Tagged: effects of using kindles

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Recommended Reading: “Another Defensive Post About e-reading”

favicon E-readers are getting really bad press lately, thanks mainly to a small study coming out of Europe and today’s announcement that the Los Angeles Unified School District is suspending its iPad program.

The news tidbits may sour people’s interest in e-readers and cause teachers and schools not to invest in them to promote independent reading.

I hope not. Research is just beginning about the effects of e-readers vs. physical books on student reading comprehension and engagement. There is conflicting evidence, which I plan to investigate more in coming months.

The truth is, in my mind, the real problem with reading in schools isn’t e-readers. The problem is that there isn’t enough reading in general, and students don’t get to choose their books, and there isn’t very much access to high-interest books, and middle school and high school teachers don’t have training or experience in reading instruction.

I’m happy that Patrick Larkin may share a similar sentiment. An assistant superintendent in Burlington, MA, Mr. Larkin is leery of research findings that categorically denigrate e-readers. In “Another Defensive Post About e-Reading,” he makes clear that the recent European study has a sample size of just 50 people, which I wrote about in my own post. But Mr. Larkin goes one step further: Only 2 of the 50 students had previous experience using an e-reader. Maybe that’s why the students’ comprehension was inferior!

Please check out Mr. Larkin’s quick post and let me know what you think in the comments!

Excerpt
“Disclaimer: As an administrator in a district where we have provided iPads for all students, I always feel a bit defensive about articles and research studies that are quick to dismiss e-reading in lieu of traditional books. This is especially true when I am quoted in one of the articles.”

Source: http://j.mp/1lxqqrd (via Pocket). You can also find this article at Iserotope Extras, a curated list of my favorite articles about teaching, reading, and technology. favicon

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Sneak preview: Next year’s Kindle study. And a request for your help to set it up!

imagesfavicon Now that generous contributors have donated more than 150 Kindles to the Kindle Classroom Project, it’s time for a real, grown-up, scientific study about the effects of using Kindles on student reading identity and achievement.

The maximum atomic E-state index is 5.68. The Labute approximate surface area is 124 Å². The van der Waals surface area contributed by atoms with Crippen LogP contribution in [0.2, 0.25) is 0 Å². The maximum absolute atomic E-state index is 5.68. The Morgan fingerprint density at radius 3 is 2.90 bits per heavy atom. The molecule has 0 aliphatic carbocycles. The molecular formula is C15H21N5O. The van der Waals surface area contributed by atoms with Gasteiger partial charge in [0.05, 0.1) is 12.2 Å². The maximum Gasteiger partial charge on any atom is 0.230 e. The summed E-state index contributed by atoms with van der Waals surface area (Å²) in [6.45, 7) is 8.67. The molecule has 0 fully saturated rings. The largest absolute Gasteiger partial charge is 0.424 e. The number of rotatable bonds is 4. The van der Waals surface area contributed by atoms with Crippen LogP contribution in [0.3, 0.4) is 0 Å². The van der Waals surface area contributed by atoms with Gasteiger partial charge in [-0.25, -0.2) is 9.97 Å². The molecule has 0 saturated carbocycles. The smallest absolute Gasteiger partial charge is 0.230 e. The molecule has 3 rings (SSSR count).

I’m excited.

I’d like the study to answer the following questions:

1. Do students who read on Kindles (aka Kindlers) read more than their peers who read physical books (aka non-Kindlers)?

2. Do the reading skills of Kindlers grow more than those of non-Kindlers?

3. Do the Kindlers grow to like reading more? Do they identify as readers more than the non-Kindlers?

4. For which students is the Kindle most and least effective? This could include race, gender, reading skill, or other characteristics.

5. Which Kindle configuration is most effective — mandatory-for-all, student opt-in, or by-teacher-invite?

OK, that’s a lot of questions, and I’ve never done a scientific-ish study, so this is where maybe you could help out! The good news is, I have a lot of resources ready to go. For example, I have 150 Kindles, several interested teachers, a high-quality online reading assessment, and a well-regarded reader identity survey. Those things are in place.

What’s not in place is exactly how to set up the study. Ideally, for a number of reasons, I’d like to work with just one teacher, preferably who teachers ninth graders.

But I’m not sure all of my questions can be answered with just one teacher and just 100 students. To be specific: Questions #1-3 (actually, maybe Question #4, too) deal with whether Kindlers do better than non-Kindlers. It seems to me that 1/2 of the students should be reading on Kindles while 1/2 should be reading physical books. Isn’t that right? If so, Does that mean that two classes should have Kindles throughout the year and the other two not get access to them? Or should we switch in the middle, just to see if the same students behave differently with- or without a Kindle?

Another concern: What should I do with question #5? It seems important to investigate whether there is a difference if students get to opt into the program vs. if they’re invited by a teacher or required by a teacher. Would reading growth go down if students feel forced to use a Kindle? Though I like these questions, I’m not sure how to pull off this part of the study at the same time as the Kindle vs. non-Kindle part. What are your thoughts?

Let me say again: I’d love to hear your ideas about how to set this up. Though I went to grad school (really, I did!), I’ve never taken a methods class. Let me know your thoughts. You can leave them in the comments or email me at mark (at) iserotope (dot) com. All help is appreciated. Thank you! favicon